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"My mother was determined to make us independent," Richard Branson writes in his book Losing My Virginity (Times Books 1998). "When I was four, she stopped the car a few miles from our house and made me find my own way home across the fields."

In his youth, Richard Branson was not an impressive student. He was dyslexic and near-sighted, but he could always make things happen. When he was seventeen, attending school at Stowe, Richard and a classmate started a school newspaper, the Student, which ran articles about prominent politicians, famous rock stars, and different celebrities of the day. Richard's mother, Eve, helped keep the fledgling newspaper afloat by giving Richard pocket money and writing stories. The paper debuted in January of 1968.

Shortly thereafter, Richard convinced his parents to let him leave school in order to pursue the newspaper fulltime. While running the Student from a basement in London, Richard noticed that stores were not discounting records. Richard began to run ads in the Student offering records at discount prices. The orders flooded in and record sales soon became more profitable than subscription sales. Richard quickly set up an office above an old shoe store and Virgin Records was born.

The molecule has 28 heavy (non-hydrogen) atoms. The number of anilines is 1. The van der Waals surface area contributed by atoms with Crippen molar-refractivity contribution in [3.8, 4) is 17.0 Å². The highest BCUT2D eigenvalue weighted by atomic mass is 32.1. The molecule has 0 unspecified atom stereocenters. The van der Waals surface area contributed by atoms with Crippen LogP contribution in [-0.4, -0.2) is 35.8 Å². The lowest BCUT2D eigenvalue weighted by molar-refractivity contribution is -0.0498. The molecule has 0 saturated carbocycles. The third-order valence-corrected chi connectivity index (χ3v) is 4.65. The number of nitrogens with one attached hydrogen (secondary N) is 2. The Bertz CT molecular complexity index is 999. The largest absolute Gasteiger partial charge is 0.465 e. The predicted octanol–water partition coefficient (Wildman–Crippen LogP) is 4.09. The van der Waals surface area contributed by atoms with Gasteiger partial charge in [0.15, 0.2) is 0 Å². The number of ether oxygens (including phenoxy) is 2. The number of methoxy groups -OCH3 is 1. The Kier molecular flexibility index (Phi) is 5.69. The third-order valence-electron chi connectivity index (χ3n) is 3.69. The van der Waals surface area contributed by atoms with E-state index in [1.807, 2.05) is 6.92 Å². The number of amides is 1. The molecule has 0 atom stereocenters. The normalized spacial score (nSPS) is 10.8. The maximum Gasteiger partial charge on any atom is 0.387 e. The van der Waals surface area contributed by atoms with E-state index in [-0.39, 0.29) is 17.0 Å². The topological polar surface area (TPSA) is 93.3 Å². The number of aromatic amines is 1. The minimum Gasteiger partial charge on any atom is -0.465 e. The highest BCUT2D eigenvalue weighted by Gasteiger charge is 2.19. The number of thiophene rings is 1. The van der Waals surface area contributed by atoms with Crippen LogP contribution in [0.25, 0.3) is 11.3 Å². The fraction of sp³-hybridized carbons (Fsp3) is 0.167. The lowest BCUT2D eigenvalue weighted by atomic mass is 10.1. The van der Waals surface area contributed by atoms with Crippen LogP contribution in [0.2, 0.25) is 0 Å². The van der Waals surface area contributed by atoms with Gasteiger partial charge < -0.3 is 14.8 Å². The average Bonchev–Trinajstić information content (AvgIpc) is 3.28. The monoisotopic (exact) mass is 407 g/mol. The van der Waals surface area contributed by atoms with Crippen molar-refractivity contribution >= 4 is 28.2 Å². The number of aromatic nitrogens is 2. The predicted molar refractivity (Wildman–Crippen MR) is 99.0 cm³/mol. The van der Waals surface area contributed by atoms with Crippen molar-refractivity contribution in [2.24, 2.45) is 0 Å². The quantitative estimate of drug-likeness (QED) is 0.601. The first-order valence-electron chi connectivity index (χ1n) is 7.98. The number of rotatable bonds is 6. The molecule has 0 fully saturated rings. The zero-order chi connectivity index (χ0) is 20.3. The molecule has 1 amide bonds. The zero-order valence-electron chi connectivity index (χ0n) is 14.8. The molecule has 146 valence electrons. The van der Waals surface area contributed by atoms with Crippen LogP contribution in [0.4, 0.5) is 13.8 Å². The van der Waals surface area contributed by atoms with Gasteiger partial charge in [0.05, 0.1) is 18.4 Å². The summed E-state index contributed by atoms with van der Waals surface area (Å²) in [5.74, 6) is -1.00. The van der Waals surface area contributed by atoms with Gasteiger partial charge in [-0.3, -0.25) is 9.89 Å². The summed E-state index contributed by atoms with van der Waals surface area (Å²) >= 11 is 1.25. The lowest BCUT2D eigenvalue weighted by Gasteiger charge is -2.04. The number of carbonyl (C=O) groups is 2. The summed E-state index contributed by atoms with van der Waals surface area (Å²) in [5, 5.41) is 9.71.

Since then, Virgin has grown to be one of the most recognized brands in Britain. More than 200 companies carry the Virgin name (and Richard Branson claims no prior expertise in any of them). Branson started Virgin Atlantic Airways in 1984 with just a single plane and built the airline into an international business with annual sales of approximately 1.5 billion pounds. In 1992, Richard sold Virgin Records to Thorn EMI for $1 billion and invested the profits into Virgin Atlantic. Branson has launched a variety of businesses ranging from cellular phones to soft drinks to bridal wear. It is estimated that the Virgin brand is now worth around $5 billion.

In addition to his business ventures, Richard relishes adventure and has attempted to break a number of land and air speed and distance records. In 1986, he raced his boat, "Virgin Atlantic Challenger II" across the Atlantic Ocean, in the fastest time ever recorded. The following year, Branson's hot air balloon, "Virgin Atlantic Flyer," was the first hot air balloon to ever cross the Atlantic. In 1991, he crossed the Pacific Ocean, breaking all existing speed and distance records. He has since attempted to fly his balloon around the world, escaping two near fatal disasters.

"I was desperately keen that they never be shy," Eve Branson remembers, "because shyness to me is being inverted and thinking of themselves. So I tried to make them extroverted. If you think of other people enough, you're never going to be shy."

In 1999, Richard Branson was awarded a knighthood for his services to entrepreneurship.

For more on Sir Richard Branson, please log onto www.virgin.com.

 

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